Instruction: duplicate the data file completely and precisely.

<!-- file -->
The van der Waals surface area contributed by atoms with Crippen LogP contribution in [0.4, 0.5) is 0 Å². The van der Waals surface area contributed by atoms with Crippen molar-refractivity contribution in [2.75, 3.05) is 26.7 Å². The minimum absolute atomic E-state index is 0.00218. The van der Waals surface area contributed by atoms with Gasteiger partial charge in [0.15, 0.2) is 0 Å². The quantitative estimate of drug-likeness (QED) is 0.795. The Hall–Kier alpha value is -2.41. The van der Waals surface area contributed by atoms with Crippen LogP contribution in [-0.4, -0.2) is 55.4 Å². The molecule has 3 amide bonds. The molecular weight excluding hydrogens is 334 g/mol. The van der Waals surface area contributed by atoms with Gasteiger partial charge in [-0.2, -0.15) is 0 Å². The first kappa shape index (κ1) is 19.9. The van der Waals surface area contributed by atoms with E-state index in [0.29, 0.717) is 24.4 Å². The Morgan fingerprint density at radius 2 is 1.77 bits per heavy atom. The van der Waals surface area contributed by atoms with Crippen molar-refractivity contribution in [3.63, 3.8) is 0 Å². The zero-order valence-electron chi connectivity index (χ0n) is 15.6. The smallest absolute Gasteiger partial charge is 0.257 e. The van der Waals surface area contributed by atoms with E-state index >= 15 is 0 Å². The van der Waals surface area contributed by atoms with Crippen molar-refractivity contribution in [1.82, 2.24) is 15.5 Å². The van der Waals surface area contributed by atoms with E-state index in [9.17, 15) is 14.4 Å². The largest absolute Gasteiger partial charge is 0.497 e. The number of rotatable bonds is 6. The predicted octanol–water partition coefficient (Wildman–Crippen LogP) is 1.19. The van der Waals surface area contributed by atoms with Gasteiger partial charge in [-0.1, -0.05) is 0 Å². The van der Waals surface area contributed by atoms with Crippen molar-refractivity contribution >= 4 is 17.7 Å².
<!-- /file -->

The van der Waals surface area contributed by atoms with Crippen LogP contribution in [0.4, 0.5) is 0 Å². The van der Waals surface area contributed by atoms with Crippen molar-refractivity contribution in [2.75, 3.05) is 26.7 Å². The minimum absolute atomic E-state index is 0.00218. The van der Waals surface area contributed by atoms with Gasteiger partial charge in [0.15, 0.2) is 0 Å². The quantitative estimate of drug-likeness (QED) is 0.795. The Hall–Kier alpha value is -2.41. The van der Waals surface area contributed by atoms with Crippen LogP contribution in [-0.4, -0.2) is 55.4 Å². The molecule has 3 amide bonds. The molecular weight excluding hydrogens is 334 g/mol. The van der Waals surface area contributed by atoms with Gasteiger partial charge in [-0.2, -0.15) is 0 Å². The first kappa shape index (κ1) is 19.9. The van der Waals surface area contributed by atoms with E-state index in [0.29, 0.717) is 24.4 Å². The Morgan fingerprint density at radius 2 is 1.77 bits per heavy atom. The van der Waals surface area contributed by atoms with Crippen molar-refractivity contribution in [3.63, 3.8) is 0 Å². The zero-order valence-electron chi connectivity index (χ0n) is 15.6. The smallest absolute Gasteiger partial charge is 0.257 e. The van der Waals surface area contributed by atoms with E-state index >= 15 is 0 Å². The van der Waals surface area contributed by atoms with Crippen molar-refractivity contribution in [1.82, 2.24) is 15.5 Å². The van der Waals surface area contributed by atoms with E-state index in [9.17, 15) is 14.4 Å². The largest absolute Gasteiger partial charge is 0.497 e. The number of rotatable bonds is 6. The predicted octanol–water partition coefficient (Wildman–Crippen LogP) is 1.19. The van der Waals surface area contributed by atoms with Gasteiger partial charge in [-0.1, -0.05) is 0 Å². The van der Waals surface area contributed by atoms with Crippen molar-refractivity contribution >= 4 is 17.7 Å².